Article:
Unicorns Can’t Cook

Everybody knows
That a unicorn can't cook,
'Cause fingers are required
To hold a recipe book.
Everybody knows
That you don't put hay in cake,
And a pile of grass with oats
Does not a cookie make.
You don't need bits of carrot
In everything you bake,
But unicorn's don't know that,
They're a pet for goodness sake.
Everybody says
That a unicorn's no chef.
In cooking school
An animal
Would surely get an F.
But perhaps you didn't know
That if you practice every day,
A skill can come to anyone,
No matter what they say.
A dedicated unicorn
Worked hard and didn't stray,
Though she fumbled with her hooves
And her horn got in the way.
She learned to crack an egg
By bouncing it off her hips.
She learned to hold a spatula
Between her horsey lips.
She learned to knead a dough
By squishing it on her bottom,
To use flour instead of hay
And spices when she's got 'em.
She learned to be the best
And the flavor really shows it.
Now that unicorn can cook
And everybody knows it.
Oh, everybody tells me
That a unicorn can't cook,
Unless her name is Shimmer
With a famous cooking book.

-B.C. Byron
Kneading dough and using a spatula takes special skill for a unicorn. No hands needed.

This poem comes from the suggestions of a kindergarten class. I’ve been reading my poems and sharing my drawings with the kids at our local gradeschool – kindergarten, first grade, and fourth grade so far. What great audiences these kids were! At the end of each reading, I let the kids offer ideas for my next poem and then I send an email to their teacher when it’s done (usually about 1 week later). A few classes actually invited me back to read the new poems too. I’ll post my other gradeschool-inspired creations in the coming weeks.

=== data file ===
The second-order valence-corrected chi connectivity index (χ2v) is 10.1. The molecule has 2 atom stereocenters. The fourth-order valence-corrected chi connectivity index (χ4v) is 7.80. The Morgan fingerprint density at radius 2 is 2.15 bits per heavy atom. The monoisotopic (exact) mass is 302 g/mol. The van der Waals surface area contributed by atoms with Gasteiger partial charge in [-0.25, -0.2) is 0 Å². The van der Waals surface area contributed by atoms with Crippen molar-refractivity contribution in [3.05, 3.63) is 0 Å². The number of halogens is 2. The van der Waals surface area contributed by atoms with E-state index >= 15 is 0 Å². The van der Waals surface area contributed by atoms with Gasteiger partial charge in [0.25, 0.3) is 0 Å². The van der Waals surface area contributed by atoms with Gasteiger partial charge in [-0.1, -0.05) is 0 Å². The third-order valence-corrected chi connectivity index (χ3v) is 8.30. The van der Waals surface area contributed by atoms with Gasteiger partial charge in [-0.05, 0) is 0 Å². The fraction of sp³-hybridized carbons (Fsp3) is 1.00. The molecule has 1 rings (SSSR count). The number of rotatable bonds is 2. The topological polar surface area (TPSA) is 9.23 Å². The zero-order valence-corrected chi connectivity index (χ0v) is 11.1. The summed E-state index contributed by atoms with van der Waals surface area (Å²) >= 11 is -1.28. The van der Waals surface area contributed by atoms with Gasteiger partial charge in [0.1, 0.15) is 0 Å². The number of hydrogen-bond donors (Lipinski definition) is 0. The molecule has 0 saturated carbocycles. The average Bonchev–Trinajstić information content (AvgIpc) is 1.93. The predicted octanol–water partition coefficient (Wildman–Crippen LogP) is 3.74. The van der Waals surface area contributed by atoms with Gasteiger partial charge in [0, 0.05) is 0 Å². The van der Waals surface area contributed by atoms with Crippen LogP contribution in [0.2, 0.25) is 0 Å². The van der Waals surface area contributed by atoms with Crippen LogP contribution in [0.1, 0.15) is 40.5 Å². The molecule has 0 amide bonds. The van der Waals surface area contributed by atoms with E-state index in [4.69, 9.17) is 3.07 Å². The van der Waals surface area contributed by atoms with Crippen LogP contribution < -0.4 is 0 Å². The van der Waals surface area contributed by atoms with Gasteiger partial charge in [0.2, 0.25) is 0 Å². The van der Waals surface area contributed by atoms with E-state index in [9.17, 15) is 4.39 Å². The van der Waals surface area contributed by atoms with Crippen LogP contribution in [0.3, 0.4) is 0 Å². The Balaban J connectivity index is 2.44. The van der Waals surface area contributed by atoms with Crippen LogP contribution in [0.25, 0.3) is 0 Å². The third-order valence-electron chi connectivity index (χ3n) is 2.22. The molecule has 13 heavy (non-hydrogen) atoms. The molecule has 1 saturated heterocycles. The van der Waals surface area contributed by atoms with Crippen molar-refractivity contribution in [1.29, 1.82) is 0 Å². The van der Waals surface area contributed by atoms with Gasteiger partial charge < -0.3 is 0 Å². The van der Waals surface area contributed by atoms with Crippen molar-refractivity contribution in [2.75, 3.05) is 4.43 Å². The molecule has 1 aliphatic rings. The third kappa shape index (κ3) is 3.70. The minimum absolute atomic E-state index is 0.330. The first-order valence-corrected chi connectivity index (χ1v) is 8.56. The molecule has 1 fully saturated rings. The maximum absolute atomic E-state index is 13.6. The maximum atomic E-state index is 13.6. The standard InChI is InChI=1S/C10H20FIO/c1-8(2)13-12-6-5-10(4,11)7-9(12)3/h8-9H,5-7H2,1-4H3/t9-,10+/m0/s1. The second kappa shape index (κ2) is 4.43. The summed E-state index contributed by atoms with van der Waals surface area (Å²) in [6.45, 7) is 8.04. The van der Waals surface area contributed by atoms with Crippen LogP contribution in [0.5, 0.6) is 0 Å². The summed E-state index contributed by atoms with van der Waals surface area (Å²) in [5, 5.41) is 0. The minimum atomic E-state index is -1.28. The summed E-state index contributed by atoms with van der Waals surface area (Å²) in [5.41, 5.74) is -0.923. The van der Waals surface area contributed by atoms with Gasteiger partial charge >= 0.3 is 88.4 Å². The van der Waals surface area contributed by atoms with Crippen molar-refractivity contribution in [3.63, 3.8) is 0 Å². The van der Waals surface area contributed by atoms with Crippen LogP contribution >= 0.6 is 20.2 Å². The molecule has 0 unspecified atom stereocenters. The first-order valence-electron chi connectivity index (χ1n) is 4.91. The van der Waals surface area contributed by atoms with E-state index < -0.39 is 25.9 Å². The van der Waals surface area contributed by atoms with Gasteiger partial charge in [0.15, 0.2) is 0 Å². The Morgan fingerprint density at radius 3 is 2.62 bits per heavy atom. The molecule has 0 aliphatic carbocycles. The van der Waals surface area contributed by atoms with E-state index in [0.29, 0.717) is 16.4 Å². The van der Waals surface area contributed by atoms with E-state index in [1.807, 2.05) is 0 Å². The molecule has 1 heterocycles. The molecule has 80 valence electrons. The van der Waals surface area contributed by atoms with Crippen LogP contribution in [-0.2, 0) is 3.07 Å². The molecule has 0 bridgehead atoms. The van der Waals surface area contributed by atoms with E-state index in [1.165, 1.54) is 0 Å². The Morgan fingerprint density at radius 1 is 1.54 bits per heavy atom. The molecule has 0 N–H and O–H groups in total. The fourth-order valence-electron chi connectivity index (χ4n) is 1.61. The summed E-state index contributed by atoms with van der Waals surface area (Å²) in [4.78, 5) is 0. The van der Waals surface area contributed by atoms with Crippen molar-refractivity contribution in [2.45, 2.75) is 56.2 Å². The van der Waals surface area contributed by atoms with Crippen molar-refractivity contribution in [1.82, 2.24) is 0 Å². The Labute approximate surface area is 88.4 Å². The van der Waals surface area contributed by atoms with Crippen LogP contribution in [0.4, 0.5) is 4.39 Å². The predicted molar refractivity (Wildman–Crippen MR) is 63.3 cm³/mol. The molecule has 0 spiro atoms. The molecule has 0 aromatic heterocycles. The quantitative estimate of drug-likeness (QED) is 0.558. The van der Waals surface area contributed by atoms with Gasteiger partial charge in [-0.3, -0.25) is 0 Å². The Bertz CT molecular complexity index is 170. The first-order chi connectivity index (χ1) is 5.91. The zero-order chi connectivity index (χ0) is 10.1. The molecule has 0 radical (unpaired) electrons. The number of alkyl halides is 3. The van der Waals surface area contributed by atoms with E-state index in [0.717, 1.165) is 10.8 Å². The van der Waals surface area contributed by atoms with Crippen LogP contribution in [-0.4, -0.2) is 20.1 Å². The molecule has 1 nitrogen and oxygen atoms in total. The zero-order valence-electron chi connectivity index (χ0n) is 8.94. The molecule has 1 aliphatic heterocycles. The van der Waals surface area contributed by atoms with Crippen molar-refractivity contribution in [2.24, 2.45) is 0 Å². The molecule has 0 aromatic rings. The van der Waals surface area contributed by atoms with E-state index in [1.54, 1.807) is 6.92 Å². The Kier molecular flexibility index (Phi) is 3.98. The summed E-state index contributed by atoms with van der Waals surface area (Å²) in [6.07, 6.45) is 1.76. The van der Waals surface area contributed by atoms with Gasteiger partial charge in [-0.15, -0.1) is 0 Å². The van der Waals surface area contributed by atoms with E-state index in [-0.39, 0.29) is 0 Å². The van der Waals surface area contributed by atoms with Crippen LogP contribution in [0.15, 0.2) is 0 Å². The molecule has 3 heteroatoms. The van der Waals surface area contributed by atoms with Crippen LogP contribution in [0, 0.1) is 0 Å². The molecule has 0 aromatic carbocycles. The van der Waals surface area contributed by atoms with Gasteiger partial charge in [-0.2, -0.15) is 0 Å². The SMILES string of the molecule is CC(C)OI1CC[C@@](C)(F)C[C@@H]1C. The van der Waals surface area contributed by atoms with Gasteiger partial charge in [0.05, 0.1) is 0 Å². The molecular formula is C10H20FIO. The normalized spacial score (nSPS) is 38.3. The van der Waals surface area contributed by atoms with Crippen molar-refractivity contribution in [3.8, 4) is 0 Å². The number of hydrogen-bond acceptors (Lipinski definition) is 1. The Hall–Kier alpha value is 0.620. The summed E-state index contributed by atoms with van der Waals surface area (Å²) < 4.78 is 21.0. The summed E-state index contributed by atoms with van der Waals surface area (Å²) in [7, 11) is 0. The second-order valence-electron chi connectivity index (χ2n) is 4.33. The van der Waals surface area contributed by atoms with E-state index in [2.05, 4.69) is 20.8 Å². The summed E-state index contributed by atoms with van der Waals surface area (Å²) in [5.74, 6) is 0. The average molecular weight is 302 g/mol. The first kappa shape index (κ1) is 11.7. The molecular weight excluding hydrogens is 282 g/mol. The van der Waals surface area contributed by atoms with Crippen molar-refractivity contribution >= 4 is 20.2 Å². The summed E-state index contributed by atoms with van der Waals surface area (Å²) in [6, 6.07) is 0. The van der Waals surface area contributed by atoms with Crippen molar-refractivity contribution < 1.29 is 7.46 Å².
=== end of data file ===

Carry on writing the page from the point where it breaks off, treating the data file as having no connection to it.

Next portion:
I’ve got to hand it to the unicorn in this poem (pun intended), she really went the extra mile to learn a new talent in her own way. It really shows that, while we can’t do literally anything we put our minds to, we can accomplish things that are most important to us with some creativity and dedication. I’ve known so many people like this, doing cool things in a completely new way to get around personal limitations. I’ve known one-handed piano players and drummers, runners with prosthetic legs, a wrestler with a crippled hand, and many others that do things in their own way and defy expectations. If something is important to you and it’s good for you, you’ll find a way to participate in a meaningful capacity, even if that’s just by coaching others that have the abilities.

Published by B.C. Byron

I’m a children’s author, poet, father of 3 girls, and electrical engineer. My first book, A Cat Named Lump, is available on Amazon, BarnesandNoble.com, and Google Books. I post new poems and illustrations every week.

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